Three Harvard Business School academics polled more than 30 business school deans and the same number of executives only to come to a surprising conclusion: the communication skills of MBA graduates is an area of concern.
“Clear thinking and effective communication are closely linked. Unfortunately, MBAs are frequently weak in these areas,” say Srikant Datar, David Garvin and Patrick Cullen, the authors of the new book “Rethinking the MBA” in a recent article in The Times UK.
As Stanford GSB‘s dean Garth Saloner points out in our post from Wednesday, the so-called hard skills of financing, accounting, supply chain management are widely available across the board, “But the soft-set skills, the real leadership, the ability to work with others and through others to execute”“that is still in very scarce supply.”
Recruiters and deans interviewed for the book were in agreement in their assessment of recent MBA graduates, saying that even students from the best schools can’t communicate, or don’t know how to express their concerns in a frank but non-aggressive way during presentations.
The tides may be shifting, though, as more schools have taken stock in the aftermath of the financial crisis and now realize programs must incorporate personal skills development with academics if students have a hope of mastering the nuances of management.
The article spotlights Cranfield School of Management as one of the first business schools to take communications skills seriously. Cranfield’s course on communicating in a crisis gives students one hour to master a brief and then face hostile journalists in a mock press conference.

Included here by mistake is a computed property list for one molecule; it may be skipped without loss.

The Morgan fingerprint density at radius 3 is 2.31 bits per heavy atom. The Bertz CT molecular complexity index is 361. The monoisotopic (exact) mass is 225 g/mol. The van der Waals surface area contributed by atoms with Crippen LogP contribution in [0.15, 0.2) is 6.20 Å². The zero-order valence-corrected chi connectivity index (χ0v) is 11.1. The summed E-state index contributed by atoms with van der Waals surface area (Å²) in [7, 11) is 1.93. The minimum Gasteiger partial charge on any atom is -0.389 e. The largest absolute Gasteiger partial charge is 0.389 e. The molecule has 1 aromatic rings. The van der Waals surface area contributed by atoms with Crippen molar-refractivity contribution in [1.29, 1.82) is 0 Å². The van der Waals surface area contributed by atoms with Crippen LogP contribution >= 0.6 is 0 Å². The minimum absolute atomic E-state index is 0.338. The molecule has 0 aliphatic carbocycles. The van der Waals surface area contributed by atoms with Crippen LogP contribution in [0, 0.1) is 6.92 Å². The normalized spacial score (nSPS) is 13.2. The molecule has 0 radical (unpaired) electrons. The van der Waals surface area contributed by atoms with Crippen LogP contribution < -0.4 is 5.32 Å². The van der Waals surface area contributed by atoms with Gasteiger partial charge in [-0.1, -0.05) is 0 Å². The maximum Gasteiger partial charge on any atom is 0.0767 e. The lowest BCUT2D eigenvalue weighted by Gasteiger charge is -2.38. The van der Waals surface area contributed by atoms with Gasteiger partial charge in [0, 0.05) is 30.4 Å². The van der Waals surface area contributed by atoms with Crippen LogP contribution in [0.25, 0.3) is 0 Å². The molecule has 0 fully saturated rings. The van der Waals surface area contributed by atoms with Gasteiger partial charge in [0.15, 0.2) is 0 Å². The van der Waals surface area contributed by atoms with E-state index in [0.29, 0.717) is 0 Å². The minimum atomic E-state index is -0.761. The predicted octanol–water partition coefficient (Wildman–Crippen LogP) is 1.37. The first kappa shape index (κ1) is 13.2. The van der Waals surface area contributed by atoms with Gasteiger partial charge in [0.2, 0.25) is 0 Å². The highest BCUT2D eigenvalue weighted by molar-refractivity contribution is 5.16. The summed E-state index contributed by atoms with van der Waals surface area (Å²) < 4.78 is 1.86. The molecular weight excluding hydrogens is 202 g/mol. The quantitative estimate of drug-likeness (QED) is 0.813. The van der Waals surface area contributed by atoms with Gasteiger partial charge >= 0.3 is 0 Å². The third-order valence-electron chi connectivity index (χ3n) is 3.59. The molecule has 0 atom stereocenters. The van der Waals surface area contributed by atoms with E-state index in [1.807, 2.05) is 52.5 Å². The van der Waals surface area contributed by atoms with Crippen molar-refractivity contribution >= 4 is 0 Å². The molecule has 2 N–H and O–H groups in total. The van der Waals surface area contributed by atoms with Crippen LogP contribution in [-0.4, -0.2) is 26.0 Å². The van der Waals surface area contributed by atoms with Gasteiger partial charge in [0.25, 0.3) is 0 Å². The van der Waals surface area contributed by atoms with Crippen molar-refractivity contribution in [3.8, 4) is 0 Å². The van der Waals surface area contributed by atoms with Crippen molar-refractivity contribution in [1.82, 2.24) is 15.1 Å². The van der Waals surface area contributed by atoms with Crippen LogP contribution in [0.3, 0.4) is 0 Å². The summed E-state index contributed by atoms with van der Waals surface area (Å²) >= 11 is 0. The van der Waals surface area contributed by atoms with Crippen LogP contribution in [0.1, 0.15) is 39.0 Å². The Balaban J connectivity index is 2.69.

Elsewhere in Europe, INSEAD now offers three different electives on communication: communication and leadership; the art of communication; and advertising and social media strategy. The programs at Spain’s IE Business School, for its part, requires all students to take courses on soft skills, such as communication, as well as the humanities, such as philosophy.
The importance of effective communication skills cannot be stressed enough in today’s business marketplace. “At some time in their lives all organisations have to deal with a major crisis,” says Cranfield’s Stephen Carver. “You need only look at the collapse of Enron or Lehman Brothers to realise that crises are part of business life.”
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